'Circa 22nd April 1969: Robin Knox-Johnston with champagne aboard his 32ft yacht SUHAILI off Falmouth, England after becoming the first man to sail solo non-stop around the globe. Knox-Johnston was the sole finisher in the Sunday Times Golden Globe solo round the world race, having set out from Falmouth, England on 14th June 1968' Bill Rowntree - PPL ©
A 3,000-strong archive of pictures, taken during Sir Robin Knox-Johnston’s pioneering solo non-stop round the world voyage in 1968/9, has been discovered and saved for posterity by specialist photo library PPL.
The story is published for the first time in the May issue of Classic Boat magazine.
The pictures cover Knox-Johnston’s entry in the Sunday Times Golden Globe Race in1968/9 when Robin was one of nine starters attempting to become the first to sail alone non stop around the world. The event was billed as one of the last great challenges left to man.
For the other eight, it was a challenge too far, for Robin was the only finisher, completing the 27,000 mile circumnavigation aboard his self-built 32ft ketch Suhaili in 312 days.
The negatives were about to be dumped in a skip when the London newspaper moved from Fleet Street to Canary Wharf, but by pure chance, Bill Rowntree, the Mirror photographer who had covered Knox-Johnston’s departure and return to Falmouth, happened to be in the newspaper the day of the big clear out.
Robin Knox-Johnston celebrates aboard
Rowntree put the box under his arm and took it back to his home at Tunbridge Wells, Kent, and there the negatives may have lain, had it not been for a particular picture request from Henri-Lloyd, the clothing manufacturer that had supplied Knox-Johnston’s original oilskins, to mark their 60th anniversary celebrations this year.
a TV helicopter hovers overhead as Robin Knox-Johnston sails his 32ft yacht SUHAILI off Falmouth
This also contains the archives of other famous sailing pioneers including Sir Francis Chichester, Sir Chay Blyth, and photographer Eileen Ramsay, who captured many of these great events between 1949 and 1970.
It was Barry Pickthall’s call to Rowntree to see if he still had the negative that Henri-Lloyd needed, that prompted the question "What should we do with the other 3,000 pictures I have here?”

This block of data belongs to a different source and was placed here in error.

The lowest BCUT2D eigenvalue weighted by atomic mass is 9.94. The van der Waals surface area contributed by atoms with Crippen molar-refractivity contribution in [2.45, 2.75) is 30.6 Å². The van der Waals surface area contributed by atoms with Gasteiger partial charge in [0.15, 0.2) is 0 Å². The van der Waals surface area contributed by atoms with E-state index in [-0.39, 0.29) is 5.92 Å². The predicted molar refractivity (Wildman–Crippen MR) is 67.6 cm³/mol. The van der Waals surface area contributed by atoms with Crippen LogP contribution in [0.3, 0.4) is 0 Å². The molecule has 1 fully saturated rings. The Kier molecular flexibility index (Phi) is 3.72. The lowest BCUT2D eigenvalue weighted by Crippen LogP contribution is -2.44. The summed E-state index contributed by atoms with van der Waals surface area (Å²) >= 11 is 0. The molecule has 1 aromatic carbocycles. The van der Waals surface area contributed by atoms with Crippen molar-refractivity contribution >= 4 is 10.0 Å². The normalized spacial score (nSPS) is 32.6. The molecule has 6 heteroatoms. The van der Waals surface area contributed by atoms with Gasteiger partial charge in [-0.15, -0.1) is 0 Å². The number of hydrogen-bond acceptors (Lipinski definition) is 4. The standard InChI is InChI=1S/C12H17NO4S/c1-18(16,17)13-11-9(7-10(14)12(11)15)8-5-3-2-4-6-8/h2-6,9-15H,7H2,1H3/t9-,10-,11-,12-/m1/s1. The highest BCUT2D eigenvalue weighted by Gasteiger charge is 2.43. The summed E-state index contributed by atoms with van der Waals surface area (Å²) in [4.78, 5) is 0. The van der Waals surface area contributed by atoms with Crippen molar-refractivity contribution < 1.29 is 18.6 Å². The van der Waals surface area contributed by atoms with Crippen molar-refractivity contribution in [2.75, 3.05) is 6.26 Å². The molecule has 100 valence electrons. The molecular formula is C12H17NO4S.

Robin Knox-Johnston regailing friends with stories of his solo circumnavigation, in the bar of the Royal Cornwall Yacht Club
Sir Robin Knox-Johnston, who is now inspiring hundreds of amateur sailors to follow in his adventurous wake aboard a 12-strong fleet of yachts in the Clipper Round the World Race starting from the UK in August, says of the find, "I thought these pictures were lost, so it was a wonderful surprise to discover that this unique record of my return to Falmouth in 1969 still exists."
Dan Houston, the Editor of Classic Boat Magazine, says:
"There is something quite awe-inspiring when you look at these photographs. They capture a moment in sailing history when Sir Robin, then a young man, almost unwittingly stepped into the history books. His boat Suhaili was not the fastest – he never expected to win, but as the other competitors were beaten by the elements and gear failure, it was Robin and his seaworthy little ketch that won the day. Sir Robin went on to become Britain's most endearing and enduring sailing hero – and gave his £5,000 prize money from the race to the family of Donald Crowhurst who committed suicide during the race.
These photographs show the man as much as the hero: his parents tense faces as he reassures them saying goodbye; life aboard in his untidy cabin; his first unsteady steps as he gets ashore; his first beer ashore. It is all such a contrast with how things are done today – and it makes his feat of seamanship all the more remarkable."